A park ranger with the DNR patch on the arm of her uniform became impatient with me as we checked out the map of Kohler-Andrae. She raised a forefinger and said, “You’re not listening to me.” I somehow had the notion that because the park is known as Kohler-Andrae, Kohler Company played some role in its day-to-day operations due to a process known as the “privatization” of state parks.
But that is not what “privatization” of state parks means. Kohler-Andrae is so-called because a wealthy Wisconsinite named Theodore “Terry” Andrae donated much of the land back in 1927, then the Kohlers donated another 280 acres in 1966. It is known officially as Kohler-Andrae, but is still sometimes called Terry Andrae.
Kohler has no role in the day-day-operations or support of the park. “Privatization” of state parks simply means that there is no money available from state coffers to support them. They must be self-sustaining. Or, as Carolyn Morgen, the J.M. Kohler-Terry Andrae superintendent, writes in the park visitor guide, the “DNR has changed the way that Wisconsin State Parks are funded. This change means that Wisconsin State Parks must provide for their own operation expenses, based on revenues generated in the parks.” She also informs visitors that, “As of January 2018, Park Rangers are no longer sworn officers.”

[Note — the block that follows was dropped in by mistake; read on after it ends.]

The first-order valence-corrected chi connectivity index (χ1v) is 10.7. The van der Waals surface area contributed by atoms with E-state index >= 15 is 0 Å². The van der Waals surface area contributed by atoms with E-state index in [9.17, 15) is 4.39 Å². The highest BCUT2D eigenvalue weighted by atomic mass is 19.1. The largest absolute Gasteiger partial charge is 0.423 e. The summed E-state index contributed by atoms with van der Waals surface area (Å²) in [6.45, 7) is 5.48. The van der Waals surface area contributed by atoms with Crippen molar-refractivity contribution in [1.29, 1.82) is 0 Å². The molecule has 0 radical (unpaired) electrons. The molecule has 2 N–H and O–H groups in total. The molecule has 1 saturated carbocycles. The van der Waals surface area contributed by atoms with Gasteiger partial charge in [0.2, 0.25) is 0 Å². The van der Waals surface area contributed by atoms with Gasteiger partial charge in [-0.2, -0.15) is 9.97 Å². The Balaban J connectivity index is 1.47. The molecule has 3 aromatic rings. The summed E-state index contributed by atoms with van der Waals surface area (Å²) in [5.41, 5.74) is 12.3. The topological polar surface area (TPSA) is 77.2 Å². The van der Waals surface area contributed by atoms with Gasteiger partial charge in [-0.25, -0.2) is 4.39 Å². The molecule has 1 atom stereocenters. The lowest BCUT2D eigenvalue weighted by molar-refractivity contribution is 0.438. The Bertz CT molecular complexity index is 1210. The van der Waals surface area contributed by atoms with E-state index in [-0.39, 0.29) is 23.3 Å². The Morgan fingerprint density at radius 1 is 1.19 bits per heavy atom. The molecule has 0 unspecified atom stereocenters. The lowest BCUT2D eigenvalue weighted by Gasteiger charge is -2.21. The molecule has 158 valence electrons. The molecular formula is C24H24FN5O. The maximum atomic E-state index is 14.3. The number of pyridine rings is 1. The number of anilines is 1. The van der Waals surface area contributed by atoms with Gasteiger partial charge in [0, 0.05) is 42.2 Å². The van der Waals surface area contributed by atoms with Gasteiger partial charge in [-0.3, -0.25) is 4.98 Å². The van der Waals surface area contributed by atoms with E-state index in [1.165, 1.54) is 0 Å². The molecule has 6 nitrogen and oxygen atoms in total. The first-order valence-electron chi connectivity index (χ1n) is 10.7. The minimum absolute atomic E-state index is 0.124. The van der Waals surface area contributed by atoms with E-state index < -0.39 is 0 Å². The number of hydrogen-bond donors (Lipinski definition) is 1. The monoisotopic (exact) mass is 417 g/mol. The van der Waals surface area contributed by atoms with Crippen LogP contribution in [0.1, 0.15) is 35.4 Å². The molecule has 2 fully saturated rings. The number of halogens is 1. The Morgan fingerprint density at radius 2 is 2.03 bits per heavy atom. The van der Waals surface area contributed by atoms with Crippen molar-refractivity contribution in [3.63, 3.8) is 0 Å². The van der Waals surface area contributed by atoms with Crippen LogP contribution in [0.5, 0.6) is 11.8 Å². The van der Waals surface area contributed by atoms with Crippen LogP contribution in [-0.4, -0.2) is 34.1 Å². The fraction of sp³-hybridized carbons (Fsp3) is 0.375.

Maybe that’s why the ranger was so sensitive about her authority. She’s been demoted from an officer of the law to a glorified park security guard.
And BTW – where is the Black River Forest?
As far as I know, the Black River Forest is a state forest near the town of Black River Falls in Jackson County. A forested area called the Black River Trails is located inside Terry Andrae park across from the Kohler land. Some of this forest extends onto the Kohler land and is part of the 160 out of 247 acres that Mary Faydash of FBRF says is going to be “clear cut.”
For a map of Kohler-Andrae State Park, click here: